Tips to get more pet sitting customers
I don’t advertise my pet sitting business.
This is because I have more than enough customers. Word of mouth is all I need.
However, this didn’t happen overnight. It took about a year to build a full-time business. Most pet sitters give up before they reach that point.
I’d like to help you gain more customers, too. Then you can focus on providing the best service and stop worrying about advertising.
For more info, see my post on how to start a pet sitting business.
How do I find enough pet sitting clients?
1. Don’t give up too quickly.
If you can work your butt off for at least six months, the rewards will pay off. Don’t expect to find 20 clients during your first month. You may only have one client, and then two. When you start a pet sitting business, you have to be patient!
2. Offer a midday dog walking service.
Don’t limit yourself to pet sitting. You should offer midday dog walks and “potty breaks” for dogs while their owners work. It’s much easier to build a client base this way, because you have a wider market. You can always cut back on later. Learning to say no to pet sitting clients is a nice problem to have!
3. Post about your pet sitting business on Craigslist.
Craigslist is free to use, and people do check it (in some areas, anyway).
I recommend posting once or twice per month in the pets section. Don’t go overboard or your posts will get flagged.
The value of Craigslist depends on where you live. If you live in a larger metro area, there might be hundreds of posts per day and yours will get lost in the clutter. In smaller communities, you might have the opposite problem – very few posts and no one checking them.
4. Get involved in your local dog community.
People in your local “dog community” should know you by first name. I’m referring to dog trainers, veterinarians, shelter staff, groomers and other pet sitters. They should know your name and business name so they can recommend you.
To get to this point, you will need to slowly connect with a few key people each week. Sign up for an obedience class with your dog at a training club. Drop off some business cards at a grooming shop. Send a friendly email to a dog daycare owner to introduce yourself. Shop at locally owned pet-related stores instead of chains. Volunteer to walk dogs at a shelter once per week.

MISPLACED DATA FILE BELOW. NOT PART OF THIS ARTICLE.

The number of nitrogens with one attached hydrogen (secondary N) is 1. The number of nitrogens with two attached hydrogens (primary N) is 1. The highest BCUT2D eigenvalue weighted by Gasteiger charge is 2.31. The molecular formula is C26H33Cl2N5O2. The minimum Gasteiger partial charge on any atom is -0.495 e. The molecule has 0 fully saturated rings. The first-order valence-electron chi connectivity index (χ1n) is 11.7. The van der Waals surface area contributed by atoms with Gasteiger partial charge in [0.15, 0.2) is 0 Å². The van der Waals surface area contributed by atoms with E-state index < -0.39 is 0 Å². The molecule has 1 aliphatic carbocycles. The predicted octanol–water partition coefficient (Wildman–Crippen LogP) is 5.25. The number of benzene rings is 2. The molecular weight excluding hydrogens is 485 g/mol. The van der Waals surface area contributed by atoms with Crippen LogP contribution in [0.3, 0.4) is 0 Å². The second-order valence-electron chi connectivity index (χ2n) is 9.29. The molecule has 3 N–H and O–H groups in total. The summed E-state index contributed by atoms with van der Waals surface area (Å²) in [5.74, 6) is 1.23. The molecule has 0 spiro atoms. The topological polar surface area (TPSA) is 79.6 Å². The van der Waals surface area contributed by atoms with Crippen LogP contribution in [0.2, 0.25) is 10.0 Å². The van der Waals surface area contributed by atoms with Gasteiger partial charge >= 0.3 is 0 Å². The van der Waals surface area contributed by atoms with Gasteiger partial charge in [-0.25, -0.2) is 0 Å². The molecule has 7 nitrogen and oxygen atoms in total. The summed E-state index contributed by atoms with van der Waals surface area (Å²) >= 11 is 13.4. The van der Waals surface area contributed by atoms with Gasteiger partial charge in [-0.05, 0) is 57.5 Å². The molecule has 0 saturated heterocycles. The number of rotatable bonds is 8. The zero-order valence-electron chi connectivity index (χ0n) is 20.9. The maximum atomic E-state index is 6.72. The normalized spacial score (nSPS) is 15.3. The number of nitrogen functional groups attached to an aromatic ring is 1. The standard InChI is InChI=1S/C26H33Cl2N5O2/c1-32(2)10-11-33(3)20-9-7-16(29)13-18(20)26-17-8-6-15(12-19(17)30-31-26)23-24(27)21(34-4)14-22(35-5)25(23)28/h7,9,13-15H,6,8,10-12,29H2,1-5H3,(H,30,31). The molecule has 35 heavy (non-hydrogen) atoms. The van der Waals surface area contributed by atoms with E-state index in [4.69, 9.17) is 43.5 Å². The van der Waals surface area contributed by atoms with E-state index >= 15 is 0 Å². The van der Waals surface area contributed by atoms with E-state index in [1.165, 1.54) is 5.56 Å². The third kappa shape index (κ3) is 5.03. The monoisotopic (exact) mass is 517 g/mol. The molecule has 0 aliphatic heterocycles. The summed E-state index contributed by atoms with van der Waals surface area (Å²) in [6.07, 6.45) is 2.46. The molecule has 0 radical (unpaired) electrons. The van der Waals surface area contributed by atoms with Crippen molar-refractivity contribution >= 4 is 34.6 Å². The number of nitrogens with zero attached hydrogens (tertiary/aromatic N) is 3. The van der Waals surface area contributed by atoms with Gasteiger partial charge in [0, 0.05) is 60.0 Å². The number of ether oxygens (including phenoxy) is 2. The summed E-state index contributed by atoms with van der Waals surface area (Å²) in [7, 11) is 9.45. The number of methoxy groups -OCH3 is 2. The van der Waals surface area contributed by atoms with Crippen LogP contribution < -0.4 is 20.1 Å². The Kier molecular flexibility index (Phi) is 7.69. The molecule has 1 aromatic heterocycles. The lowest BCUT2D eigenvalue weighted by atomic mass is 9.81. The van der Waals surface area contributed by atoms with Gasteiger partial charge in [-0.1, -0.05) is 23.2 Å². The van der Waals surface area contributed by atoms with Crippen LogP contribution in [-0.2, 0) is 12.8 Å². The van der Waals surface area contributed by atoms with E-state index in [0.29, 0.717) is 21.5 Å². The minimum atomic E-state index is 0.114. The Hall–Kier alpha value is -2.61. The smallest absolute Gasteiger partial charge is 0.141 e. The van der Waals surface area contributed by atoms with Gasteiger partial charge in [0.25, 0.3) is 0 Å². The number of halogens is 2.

5. Network with other pet sitters and dog walkers.
Don’t be afraid to reach out to existing pet sitters and dog walkers.
I have more potential customers than I can accommodate. It’s difficult to turn clients away, so I appreciate having other pet sitters to recommend. There are more than enough pets to go around, so I’m not afraid of losing clients. If you reach out to other pet sitters, they might be happy to send business your way.
To introduce yourself to other pet sitters, just send a concise email to say hello. You don’t have to say you are a new pet sitter or that you are looking for new clients. Just say something such as:
Hi, my name is Lindsay Stordahl and I’m the owner of Run That Mutt here in town. I offer pet sitting and dog walking/running. You have a very nice web site, and it looks like you have some happy clients as well! I’d be happy to recommend you when I am unavailable. Just wanted to introduce myself and wish you continued success with your business!
5 BONUS TIPS:
1. Volunteer with a shelter or rescue group.
If you love dogs, I’m sure you’re already thinking about volunteering at a shelter.
Volunteering to walk shelter dogs, clean cages or help at adoption events is a great way to get to know people in your industry. There are always more people adopting dogs, so this will expose you to an endless supply of new customers. Shelter and rescue volunteers will be more likely to recommend you if they know you’re committed to helping dogs in need. You could even offer a discount for recently adopted dogs.
2. Attend local dog events.
Attend dog shows, business open houses, shelter fundraisers and as many other community dog events as you can. Some organizers will invite businesses and vendors to set up tables or “booths” at the events. This is a great time to get to know dog owners in your community. Hand out treats, business cards and fliers, and provide a way for people to leave their contact information. Sometimes you will need to supply your own table and chairs at these events. A colorful tablecloth and a professional sign will help your “booth” stand out.
3. Be unique!
What is unique about your pet sitting business?
Do you take dogs on hikes? Do you run with the dogs? Take them rollerblading? Do you have dog training experience? Are you capable of caring for reptiles and rodents? Are you a photographer? Do you make dog treats? Are you available 24/7?
There must be something unique about your business. Whatever it is, make sure to advertise it clearly on your web site, fliers, business cards and so on.
4. Build a professional pet sitting web site.
People ask me about prices for starting a pet sitting business, and it really doesn’t cost much to start your business. One important investment, though, is to design a professional web site.
Read about what to charge for pet sitting here.
People will take you seriously if you have a nice web site. They will choose you over your competition for that reason alone. If that means you need to hire a designer, it’s well worth the money.
I see so many pet sitting sites that look like they were built in the 90’s. The information hasn’t been updated in months. They use low-quality photos, huge blocks of text and hot pink fonts. Please, avoid all this. Keep your site concise and modern. It’s something you should be proud of.
5. Read my pet sitting ebook.
My ebook on how to start a pet sitting business is a step-by-step guide to help you start or grow your pet sitting business as quickly as possible. Learn from someone who’s been there and save yourself some time and stress!